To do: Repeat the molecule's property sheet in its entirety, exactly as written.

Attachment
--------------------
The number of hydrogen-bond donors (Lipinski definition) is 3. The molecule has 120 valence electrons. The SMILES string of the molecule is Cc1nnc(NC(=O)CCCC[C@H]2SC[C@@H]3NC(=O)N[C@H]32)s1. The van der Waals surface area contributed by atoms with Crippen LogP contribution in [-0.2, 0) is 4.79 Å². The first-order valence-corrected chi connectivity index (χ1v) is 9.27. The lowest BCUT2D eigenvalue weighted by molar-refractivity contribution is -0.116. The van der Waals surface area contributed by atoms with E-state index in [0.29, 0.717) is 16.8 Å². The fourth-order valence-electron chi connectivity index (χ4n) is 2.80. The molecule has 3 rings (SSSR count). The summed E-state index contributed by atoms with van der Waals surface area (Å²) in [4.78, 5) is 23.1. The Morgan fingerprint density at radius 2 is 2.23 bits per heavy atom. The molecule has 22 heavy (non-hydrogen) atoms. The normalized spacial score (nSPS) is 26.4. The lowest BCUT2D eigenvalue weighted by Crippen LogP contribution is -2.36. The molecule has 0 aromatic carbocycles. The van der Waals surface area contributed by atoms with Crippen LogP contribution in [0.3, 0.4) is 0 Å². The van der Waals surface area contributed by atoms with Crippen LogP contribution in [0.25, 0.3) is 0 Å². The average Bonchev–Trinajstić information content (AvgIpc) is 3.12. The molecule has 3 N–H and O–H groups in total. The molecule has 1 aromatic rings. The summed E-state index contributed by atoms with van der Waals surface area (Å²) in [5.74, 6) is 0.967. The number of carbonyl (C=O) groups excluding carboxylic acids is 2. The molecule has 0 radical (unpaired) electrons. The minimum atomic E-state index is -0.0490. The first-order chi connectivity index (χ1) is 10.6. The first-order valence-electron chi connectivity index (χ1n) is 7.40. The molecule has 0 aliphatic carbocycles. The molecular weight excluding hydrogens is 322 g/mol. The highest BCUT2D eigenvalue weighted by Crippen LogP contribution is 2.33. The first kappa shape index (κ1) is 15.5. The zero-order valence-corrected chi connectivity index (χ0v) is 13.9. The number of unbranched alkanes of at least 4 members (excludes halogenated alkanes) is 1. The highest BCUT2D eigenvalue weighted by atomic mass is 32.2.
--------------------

The number of hydrogen-bond donors (Lipinski definition) is 3. The molecule has 120 valence electrons. The SMILES string of the molecule is Cc1nnc(NC(=O)CCCC[C@H]2SC[C@@H]3NC(=O)N[C@H]32)s1. The van der Waals surface area contributed by atoms with Crippen LogP contribution in [-0.2, 0) is 4.79 Å². The first-order valence-corrected chi connectivity index (χ1v) is 9.27. The lowest BCUT2D eigenvalue weighted by molar-refractivity contribution is -0.116. The van der Waals surface area contributed by atoms with E-state index in [0.29, 0.717) is 16.8 Å². The fourth-order valence-electron chi connectivity index (χ4n) is 2.80. The molecule has 3 rings (SSSR count). The summed E-state index contributed by atoms with van der Waals surface area (Å²) in [4.78, 5) is 23.1. The Morgan fingerprint density at radius 2 is 2.23 bits per heavy atom. The molecule has 22 heavy (non-hydrogen) atoms. The normalized spacial score (nSPS) is 26.4. The lowest BCUT2D eigenvalue weighted by Crippen LogP contribution is -2.36. The molecule has 0 aromatic carbocycles. The van der Waals surface area contributed by atoms with Crippen LogP contribution in [0.3, 0.4) is 0 Å². The van der Waals surface area contributed by atoms with Crippen LogP contribution in [0.25, 0.3) is 0 Å². The average Bonchev–Trinajstić information content (AvgIpc) is 3.12. The molecule has 3 N–H and O–H groups in total. The molecule has 1 aromatic rings. The summed E-state index contributed by atoms with van der Waals surface area (Å²) in [5.74, 6) is 0.967. The number of carbonyl (C=O) groups excluding carboxylic acids is 2. The molecule has 0 radical (unpaired) electrons. The minimum atomic E-state index is -0.0490. The first-order chi connectivity index (χ1) is 10.6. The first-order valence-electron chi connectivity index (χ1n) is 7.40. The molecule has 0 aliphatic carbocycles. The molecular weight excluding hydrogens is 322 g/mol. The highest BCUT2D eigenvalue weighted by Crippen LogP contribution is 2.33. The first kappa shape index (κ1) is 15.5. The zero-order valence-corrected chi connectivity index (χ0v) is 13.9. The number of unbranched alkanes of at least 4 members (excludes halogenated alkanes) is 1. The highest BCUT2D eigenvalue weighted by atomic mass is 32.2.